Comparative Effectiveness Research

The overall goal of the Comparative Effectiveness Research (CER) team is to increase the use of comparative effectiveness applications in interdisciplinary research using observational data. To this end, the component provides expertise, support, and teaching materials on comparative effectiveness methodologies. The CER team has extensive experience with effectiveness studies and using administrative and survey data for grant proposals including NIH and private donors.

Services

  • Consultations – Comparative effectiveness methodology consultations and consultations on the use of economic tools in translational settings are available to all clinical and translational researchers at Children’s National and George Washington University.
  • Training – Lectures on comparative effectiveness methodologies using Instrumental Variable and Propensity Score Methods are available.

The CER team created two lectures that provide an introduction to CER and methods for CER using observational data (below). The first lecture discusses the essence of comparative effectiveness research (CER), the needs for CER, the history of CER policy in the U.S. and a general overview of CER methods. The second lecture provides information about two generally applied CER methods for observational research studies, namely propensity scores and instrumental variables.

Short summaries of these lectures are available by clicking on the following links:

CER References:
  1. Benner, J.S., Morrison, M.R., Karnes, E.K., Kocot, S.L., & McClellan, M. (2010). An Evaluation of Recent Federal Spending on Comparative Effectiveness Research: Priorities, Gaps, and Next Steps. Health Affairs,29(10), 1768-76.
  2. Brookhart, M.A., Rassen, J.A., & Schneeweiss, S. (2010). Instrumental variable methods in comparative safety and effectiveness research. Pharmacoepidemiology and Drug Safety, 19(6), 537-54. doi:10.1002/pds.1908
  3. Brooks, J.M., & Chrischilles, E.A. (2007). Heterogeneity and the interpretation of treatment effect estimates from risk adjustment and instrumental variable methods. Medical Care, 45(10 Supl 2), S123-30. doi:10.1097/MLR.0b013e318070c069
  4. Chandra, A., Jena, A.B., & and Skinner, J.S. (2011). The Pragmatist’s Guide to Comparative Effectiveness Research. Journal of Economic Perspectives,25(2), 27–46.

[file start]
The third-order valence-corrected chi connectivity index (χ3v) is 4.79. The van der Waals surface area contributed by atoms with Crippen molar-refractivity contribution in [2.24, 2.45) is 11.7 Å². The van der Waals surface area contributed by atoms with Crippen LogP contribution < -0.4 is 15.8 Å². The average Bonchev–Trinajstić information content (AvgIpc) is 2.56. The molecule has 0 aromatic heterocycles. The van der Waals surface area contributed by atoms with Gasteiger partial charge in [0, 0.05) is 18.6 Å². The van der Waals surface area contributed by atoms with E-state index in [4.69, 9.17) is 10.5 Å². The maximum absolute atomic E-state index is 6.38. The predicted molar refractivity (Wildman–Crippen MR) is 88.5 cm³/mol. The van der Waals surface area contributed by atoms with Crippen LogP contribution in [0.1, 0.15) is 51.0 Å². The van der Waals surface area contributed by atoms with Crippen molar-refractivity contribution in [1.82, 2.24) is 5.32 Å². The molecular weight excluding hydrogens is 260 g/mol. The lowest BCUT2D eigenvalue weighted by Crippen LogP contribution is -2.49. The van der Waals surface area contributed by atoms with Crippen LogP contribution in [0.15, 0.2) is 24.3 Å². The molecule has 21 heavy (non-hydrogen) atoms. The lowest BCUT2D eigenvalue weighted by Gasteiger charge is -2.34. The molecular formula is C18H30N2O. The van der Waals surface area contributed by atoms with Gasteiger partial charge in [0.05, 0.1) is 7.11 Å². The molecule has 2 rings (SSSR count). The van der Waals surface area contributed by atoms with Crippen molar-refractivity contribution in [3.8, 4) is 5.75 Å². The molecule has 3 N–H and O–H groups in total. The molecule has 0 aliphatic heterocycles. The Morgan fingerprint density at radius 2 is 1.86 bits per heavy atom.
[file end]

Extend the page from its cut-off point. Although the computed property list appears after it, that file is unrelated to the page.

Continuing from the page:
5. Concato, J., Shah, N., Horwitz, R.I. (2000). Randomized, controlled trials, observational studies, and the hierarchy of research designs. New England Journal of Medicine, 342(25), 1887-92.
  6. Cox, E., Martin, B.C., Van Staa, T., Garbe, E., Siebert, U., & Johnson, M.L (2009). Good research practices for comparative effectiveness research: Approaches to mitigate bias and confounding in the design of nonrandomized studies of treatment effects using secondary data sources: The international society for pharmacoeconomics and outcomes research good research practices for retrospective database analysis task force report? part II. Value in Health, 12(8), 1053-61. doi:10.1111/j.1524-4733.2009.00601.x
  7. Helfand, M., Tunis, S., Whitlock, E.P., Pauker, S.G., Basu, A., Chilingerian, J., Harrell Jr., F.E., Meltzer, D.O., Montori, V.M., Shepard, D.S., Kent, D.M. and The Methods Work Group of the National CTSA Strategic Goal Committee on Comparative Effectiveness Research (2011). A CTSA agenda to advance methods for comparative effectiveness research. Clinical and Translational Science, 4(3), 188-98. doi:10.1111/j.1752-8062.2011.00282.x
  8. Johnson, M.L., Crown, W., Martin, B.C., Dormuth, C.R., & Siebert, U (2009). Good research practices for comparative effectiveness research: Analytic methods to improve causal inference from nonrandomized studies of treatment effects using secondary data sources: The ISPOR good research practices for retrospective database analysis task force report–part III. Value in Health: The Journal of the International Society for Pharmacoeconomics and Outcomes Research, 12(8), 1062-73. doi:10.1111/j.1524-4733.2009.00602.x
  9. Lohr, K. (2007). Emerging methods in comparative effectiveness and safety: Symposium overview and summary. Medical Care, 45(10), S5-S8. doi:10.1097/MLR.0b013e31812714b6
  10. Rosenbaum, P.R., & Rubin, D.B. (1983). The central role of the propensity score in observational studies for causal effects. Biometrika, 70(1), 41-55. doi:10.1093/biomet/70.1.41
  11. Schneeweiss, S (2006). Sensitivity analysis and external adjustment for unmeasured confounders in epidemiologic database studies of therapeutics. Pharmacoepidemiology and Drug Safety, 15(5), 291-303. doi:10.1002/pds.1200
  12. Seeger, J.D., Kurth, T., & Walker, A.M. (2007). Use of propensity score technique to account for exposure-related covariates: An example and lesson.Medical Care, 45(10 Supl 2), S143-8. doi:10.1097/MLR.0b013e318074ce79
  13. Stukel, T.A., Fisher, E.S., Wennberg, D.E., Alter, D.A., Gottlieb, D.J., & Vermeulen, M.J. (2007). Analysis of observational studies in the presence of treatment selection bias. JAMA: The Journal of the American Medical Association, 297(3), 278-85. doi:10.1001/jama.297.3.278
  14. Stürmer, T., Glynn, R.J., Rothman, K.J., Avorn, J., & Schneeweiss, S. (2007). Adjustments for unmeasured confounders in pharmacoepidemiologic database studies using external information. Medical Care, 45(10 Supl 2), S158-65. doi:10.1097/MLR.0b013e318070c045
  15. Stürmer, T., Rothman, K.J., & Glynn, R.J. (2006). Insights into different results from different causal contrasts in the presence of effect-measure modification.Pharmacoepidemiology and Drug Safety, 15(10), 698-709. doi:10.1002/pds.1231
  16. Stürmer, T., Schneeweiss, S., Rothman, K.J., Avorn, J., & Glynn, R.J. (2007). Performance of propensity score Calibration—A simulation study. American Journal of Epidemiology, 165(10), 1110-8. doi:10.1093/aje/kwm074